Center Stage with Pat Launer on KSDS JAZZ88
September 9, 2011
Here’s a great way to grab the last gasp of summer: Get thee to Ashland, Oregon.
Shakespeare is everywhere – on storefronts and street names and menus — and of course, at the deservedly renowned Oregon Shakespeare Festival.
This 76th season, a whopping 12 shows running in repertory from February through early November, features four Shakespeare classics. But Shakespeare’s work also plays an important role in two contemporary creations: “The African Company Presents Richard III” and “Ghost Light.”
Both historical dramas, based in fact, concern emerging civil rights. And in both, the action parallels the plot of a Shakespeare tragedy being produced within the play. The Bard works – and is worked in – in wondrous ways.
Both compelling stories feature lush, sometimes humorous, language. Though both plays are flawed, the production values and performances are outstanding.
The African Company was the first black theater troupe in America, based in New York City in the 1820s. In the 1994 drama by Carlyle Brown, the young company goes head-to-head with the City’s premier white Shakespeare theater, in neighboring productions of ‘Richard III’.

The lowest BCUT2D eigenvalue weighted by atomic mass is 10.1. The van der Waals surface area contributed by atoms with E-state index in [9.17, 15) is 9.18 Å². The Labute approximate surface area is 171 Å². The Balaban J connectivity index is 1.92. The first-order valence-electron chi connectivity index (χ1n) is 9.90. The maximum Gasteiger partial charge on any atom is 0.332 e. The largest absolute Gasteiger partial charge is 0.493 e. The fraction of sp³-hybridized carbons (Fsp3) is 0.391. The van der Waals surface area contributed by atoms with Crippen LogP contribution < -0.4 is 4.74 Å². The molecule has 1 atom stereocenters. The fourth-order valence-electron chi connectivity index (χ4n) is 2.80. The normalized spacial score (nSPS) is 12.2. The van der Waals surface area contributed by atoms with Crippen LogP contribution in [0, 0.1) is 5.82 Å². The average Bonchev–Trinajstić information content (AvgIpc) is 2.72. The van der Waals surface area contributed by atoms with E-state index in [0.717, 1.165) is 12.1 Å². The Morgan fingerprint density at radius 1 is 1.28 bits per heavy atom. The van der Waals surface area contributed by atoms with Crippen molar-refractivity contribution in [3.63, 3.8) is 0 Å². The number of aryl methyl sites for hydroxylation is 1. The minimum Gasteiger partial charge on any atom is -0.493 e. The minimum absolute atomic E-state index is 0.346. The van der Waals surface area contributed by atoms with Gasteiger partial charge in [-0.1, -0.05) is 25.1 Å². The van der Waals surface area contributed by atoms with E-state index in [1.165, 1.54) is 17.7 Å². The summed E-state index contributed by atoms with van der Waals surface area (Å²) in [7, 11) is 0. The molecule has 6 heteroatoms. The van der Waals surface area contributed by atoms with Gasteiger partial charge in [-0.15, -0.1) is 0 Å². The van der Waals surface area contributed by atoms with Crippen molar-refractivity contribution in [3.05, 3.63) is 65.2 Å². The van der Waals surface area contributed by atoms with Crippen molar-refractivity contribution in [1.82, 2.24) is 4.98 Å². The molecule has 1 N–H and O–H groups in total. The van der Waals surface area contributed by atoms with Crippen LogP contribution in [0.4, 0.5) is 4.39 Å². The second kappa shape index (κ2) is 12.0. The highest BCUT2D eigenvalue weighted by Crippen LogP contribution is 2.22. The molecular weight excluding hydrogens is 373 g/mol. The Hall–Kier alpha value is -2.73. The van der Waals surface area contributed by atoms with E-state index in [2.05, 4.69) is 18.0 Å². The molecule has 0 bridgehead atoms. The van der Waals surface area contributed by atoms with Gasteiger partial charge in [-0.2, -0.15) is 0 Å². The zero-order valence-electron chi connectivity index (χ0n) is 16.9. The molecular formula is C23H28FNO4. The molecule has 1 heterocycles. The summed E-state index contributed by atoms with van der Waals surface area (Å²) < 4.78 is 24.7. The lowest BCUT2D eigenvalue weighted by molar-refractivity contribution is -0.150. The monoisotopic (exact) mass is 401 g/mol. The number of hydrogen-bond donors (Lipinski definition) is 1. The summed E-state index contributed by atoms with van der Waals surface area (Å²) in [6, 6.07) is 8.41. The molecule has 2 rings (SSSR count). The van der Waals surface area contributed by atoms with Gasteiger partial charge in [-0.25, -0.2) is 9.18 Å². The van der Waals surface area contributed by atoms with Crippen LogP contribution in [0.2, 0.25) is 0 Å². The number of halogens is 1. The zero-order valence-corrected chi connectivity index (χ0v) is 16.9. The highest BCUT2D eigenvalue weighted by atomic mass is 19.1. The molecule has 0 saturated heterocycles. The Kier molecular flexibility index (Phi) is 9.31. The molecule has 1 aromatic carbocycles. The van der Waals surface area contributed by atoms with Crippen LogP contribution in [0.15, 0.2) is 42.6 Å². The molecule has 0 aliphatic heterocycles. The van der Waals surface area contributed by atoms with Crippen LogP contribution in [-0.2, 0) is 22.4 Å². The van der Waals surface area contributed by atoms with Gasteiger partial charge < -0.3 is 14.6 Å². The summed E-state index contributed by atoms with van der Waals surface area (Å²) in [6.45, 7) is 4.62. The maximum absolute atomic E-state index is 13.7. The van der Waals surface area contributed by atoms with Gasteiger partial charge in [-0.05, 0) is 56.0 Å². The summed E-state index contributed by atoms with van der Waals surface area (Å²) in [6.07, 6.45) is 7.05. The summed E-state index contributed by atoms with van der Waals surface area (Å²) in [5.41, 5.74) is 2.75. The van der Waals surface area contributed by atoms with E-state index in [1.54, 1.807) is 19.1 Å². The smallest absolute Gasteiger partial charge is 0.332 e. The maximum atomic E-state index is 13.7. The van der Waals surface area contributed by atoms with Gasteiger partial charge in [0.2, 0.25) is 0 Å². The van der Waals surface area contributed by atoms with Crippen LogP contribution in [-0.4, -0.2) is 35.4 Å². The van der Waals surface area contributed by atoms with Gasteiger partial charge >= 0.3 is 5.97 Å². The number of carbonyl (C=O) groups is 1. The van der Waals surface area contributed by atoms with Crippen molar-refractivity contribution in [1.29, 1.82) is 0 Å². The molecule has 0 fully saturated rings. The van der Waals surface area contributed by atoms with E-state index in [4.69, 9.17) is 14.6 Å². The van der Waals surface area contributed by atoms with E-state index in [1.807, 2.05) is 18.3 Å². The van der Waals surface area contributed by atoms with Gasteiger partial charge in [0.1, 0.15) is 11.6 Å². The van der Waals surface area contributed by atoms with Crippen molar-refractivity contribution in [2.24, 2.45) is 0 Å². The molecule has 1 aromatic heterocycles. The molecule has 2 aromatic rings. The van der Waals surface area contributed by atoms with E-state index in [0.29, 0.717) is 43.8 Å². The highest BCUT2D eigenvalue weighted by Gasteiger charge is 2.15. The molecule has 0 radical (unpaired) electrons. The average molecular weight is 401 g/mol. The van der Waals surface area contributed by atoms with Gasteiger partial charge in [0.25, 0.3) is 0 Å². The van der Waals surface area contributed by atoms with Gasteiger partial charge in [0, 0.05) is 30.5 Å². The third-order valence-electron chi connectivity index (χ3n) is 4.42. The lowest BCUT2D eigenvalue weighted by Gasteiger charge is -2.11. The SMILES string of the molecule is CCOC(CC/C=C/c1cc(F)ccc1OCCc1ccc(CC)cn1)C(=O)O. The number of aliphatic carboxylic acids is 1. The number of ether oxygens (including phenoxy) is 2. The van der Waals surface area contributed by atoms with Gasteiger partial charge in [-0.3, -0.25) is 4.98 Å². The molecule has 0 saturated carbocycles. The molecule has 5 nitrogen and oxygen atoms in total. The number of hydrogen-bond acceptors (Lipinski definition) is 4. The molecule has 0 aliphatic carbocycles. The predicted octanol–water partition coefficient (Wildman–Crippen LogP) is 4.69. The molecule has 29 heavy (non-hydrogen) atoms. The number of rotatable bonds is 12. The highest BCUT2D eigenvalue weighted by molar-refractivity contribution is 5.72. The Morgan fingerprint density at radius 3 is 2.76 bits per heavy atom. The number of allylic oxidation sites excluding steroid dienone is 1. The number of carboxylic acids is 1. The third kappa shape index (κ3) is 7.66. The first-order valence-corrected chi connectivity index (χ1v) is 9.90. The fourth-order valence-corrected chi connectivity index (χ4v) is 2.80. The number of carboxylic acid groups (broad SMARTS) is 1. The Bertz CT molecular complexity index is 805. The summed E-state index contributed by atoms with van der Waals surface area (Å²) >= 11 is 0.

The racist white theater manager will stop at nothing to close down his competition. In the meantime, there are problems within the African Company, stemming from the different strata of blacks involved, and a thwarted romance.
The emotional conflicts, searing dramatic monologues and Shakespearean soliloquies are marvelously conveyed under the astute direction of Seret Scott, who has displayed her artistry numerous times at the Old Globe. This is a wonderful but sadly forgotten story, effectively presented. And inspirational in its use of language– and Shakespeare — to assert equality, love and the power of art.
More than 150 years later, another civil rights battle was brewing in the U.S. — for gay rights. Harvey Milk became a martyr in 1978, when he and San Francisco mayor George Moscone were assassinated. But Moscone, whose long-term leadership forged the first gay rights legislation and helped make San Francisco a model of diversity and inclusion, has become a footnote of history.
His son, director Jonathan Moscone, wants to set the record straight. But though “Ghost Light,” a world premiere by Tony Taccone, gives insight into the younger Moscone and his many demons, it provides surprisingly little insight into his influential dad.
The fictionalized story is really about fathers and sons, haunted by myriad ghosts, as Jon tries to direct a production of “Hamlet.” This world premiere, imaginatively directed by Moscone, is still a work in progress. But it provides an intriguingly non-linear journey inside a grieving, tortured mind.
On the bigger (metaphorical) stage, what’s most striking in Ashland is how important theater is to the community, and how polished and perfect the productions are. The small hippie-like enclave should be an annual summer pilgrimage for any true theaterlover.
“Ghost Light” and “The African Company Presents Richard III” continue through November 5 at the Oregon Shakespeare Festival in Ashland, OR.
©2011 PAT LAUNER